Our Klamath Basin Water Crisis
Upholding rural Americans' rights to grow food,
own property, and caretake our wildlife and natural resources.
Fort Jones, California
October 12, 2005 Vol 32, No. 48 Page A10, column 1
The organization held a special luncheon catered by Bob’s Ranch House at the JH Ranch up French Creek. Wagon rides for those attending were provided by teamsters, Bob Scranton and Richard McKee. And the gorgeous black Percheron enjoyed the crisp morning as he shared an aspect of yesteryear, after the ladies had parked their modern cars.
It was 50 years ago, when wives of Siskiyou County Cattlemen decided to establish their own advocacy group. By 1961, they began honoring an outstanding woman each year as the “CowBelle.”
Sharon joins more than 40 women that have given great service to the local organization. Although she considers herself “too young” to receive the honor, Sharon joined the women’s group, back in 1982, when they were still called “CowBelles.” Since then, the name has been changed to CattleWomen,” yet this ball of enthusiasm has been an advocate for beef -- no matter what the name. She has supported a variety of activities from the Ag Awareness Day to letter writing campaigns.
“They probably have a file on me in Washington,” laughs Sharon, because of the many letters that she has written on issues important to ranchers.
No one knows just how long Sharon has worked in the barbecue beef sandwich booth at the Siskiyou Golden Fair each August. But for eight of the last nine years, she has organized the booth as chairman. This is a big fundraiser for the local CattleWomen’s association. It is an exhausting job. Preparation before the five days of the fair is just as extensive as the many hours of making and selling the popular barbecue beef sandwiches.
And friends, who happen to have run into Sharon sometime during the summer months preceding the fair, know that she is very good at talking them into helping at the booth – beguiling them by chuckling and with that bright smile claiming it is “so much fun.”
But when there hasn’t been enough volunteers, Sharon has called on her family. Even though Sharon’s sister, Julie Thackeray, lives near Portland, Julie and her four children have returned to help out. Actually, Julie’s children love visiting with Aunt Sharon, who puts them to work on the ranch.
Sharon is always helping other people. Her husband, Brad, states that “compassion is her best quality.”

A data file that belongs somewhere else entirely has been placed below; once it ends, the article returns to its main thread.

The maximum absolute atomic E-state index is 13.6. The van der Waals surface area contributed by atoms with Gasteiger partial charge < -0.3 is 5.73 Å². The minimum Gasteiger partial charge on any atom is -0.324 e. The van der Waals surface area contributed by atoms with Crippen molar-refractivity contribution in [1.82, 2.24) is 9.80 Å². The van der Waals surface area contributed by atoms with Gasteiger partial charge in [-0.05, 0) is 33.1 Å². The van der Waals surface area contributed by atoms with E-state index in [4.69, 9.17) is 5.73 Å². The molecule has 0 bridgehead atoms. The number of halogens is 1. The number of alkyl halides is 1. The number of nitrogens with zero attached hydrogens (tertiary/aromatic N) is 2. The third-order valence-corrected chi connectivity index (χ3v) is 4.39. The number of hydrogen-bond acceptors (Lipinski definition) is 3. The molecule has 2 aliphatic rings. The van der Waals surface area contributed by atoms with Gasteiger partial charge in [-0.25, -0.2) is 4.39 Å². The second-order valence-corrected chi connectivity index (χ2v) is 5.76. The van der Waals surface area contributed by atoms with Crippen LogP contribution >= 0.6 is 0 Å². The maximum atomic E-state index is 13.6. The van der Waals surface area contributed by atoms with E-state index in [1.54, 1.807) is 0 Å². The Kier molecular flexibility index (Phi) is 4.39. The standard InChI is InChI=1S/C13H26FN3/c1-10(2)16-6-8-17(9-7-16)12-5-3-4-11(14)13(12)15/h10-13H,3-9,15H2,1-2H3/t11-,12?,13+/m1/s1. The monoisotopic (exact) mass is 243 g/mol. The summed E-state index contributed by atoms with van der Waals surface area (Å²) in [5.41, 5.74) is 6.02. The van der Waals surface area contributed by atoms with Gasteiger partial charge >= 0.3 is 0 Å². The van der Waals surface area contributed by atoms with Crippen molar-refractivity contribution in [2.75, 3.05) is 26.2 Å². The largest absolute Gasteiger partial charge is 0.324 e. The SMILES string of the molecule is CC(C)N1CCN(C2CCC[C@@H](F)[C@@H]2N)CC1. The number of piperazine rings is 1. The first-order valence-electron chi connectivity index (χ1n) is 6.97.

So when Melanie Fowle was president of CattleWomen and decided to clean out the organization’s storage room, Sharon volunteered to help. The project was daunting, but by the time the pickup was filled to over-flowing they had laughed all the way from the basement stairs to the dump, recalls Fowle.
This CowBelle loves her three children and husband beyond description, but her first love was for horses.
Even though she was born in Los Angeles on Halloween in 1960, her father found many ways for his two daughters to experience the “country” side of living in the big city. He grew up in Ohio on a dairy farm and always wanted to return to his roots and actually began vacationing in Scott Valley in 1952.
In 1973, Sharon’s parents, Frank and Marty Schisler, moved their family to Scott Valley after Frank retired from the L.A. Police Department at age 41. So Sharon grew up riding horses, working at stables, then on ranches and shooting guns, because her policeman dad thought those were good things for his daughter to do.
Luckily for Brad, Sharon really does like working on the ranch. Raking hay is her favorite job. Brad says that she hums her favorite tunes and mentally plans out her next three month’s worth of projects while she drives the tractor. But she is also a trouper, especially when they are harvesting corn. Driving the silage truck is not Sharon’s idea of a good time. In fact, Brad knows that she hates it, but she does it anyway.
One time, while working with some of their un-cooperative cows, Brad became angry. He was yelling and throwing a fit. Sharon just up and told him that she wasn’t going to put up with it and was “out of there.”
Brad recalls that he quickly came to his senses and found an apology very fast.
One of their first good friends was Ken Dowling, who sold Sharon a palomino mare for $200. Dipper was one of Sharon’s all-time favorite horses.
In 1979, Sharon won Rodeo Queen for the Scott Valley Pleasure Park. In 1980, her charm and beauty brought her the Miss Scott Valley title and she then competed in the Miss Siskiyou contest coming in as Miss Congeniality.
The Siskiyou County CattleWomen believe they have been blessed to have a lady such as Sharon Erickson join and support their organization.
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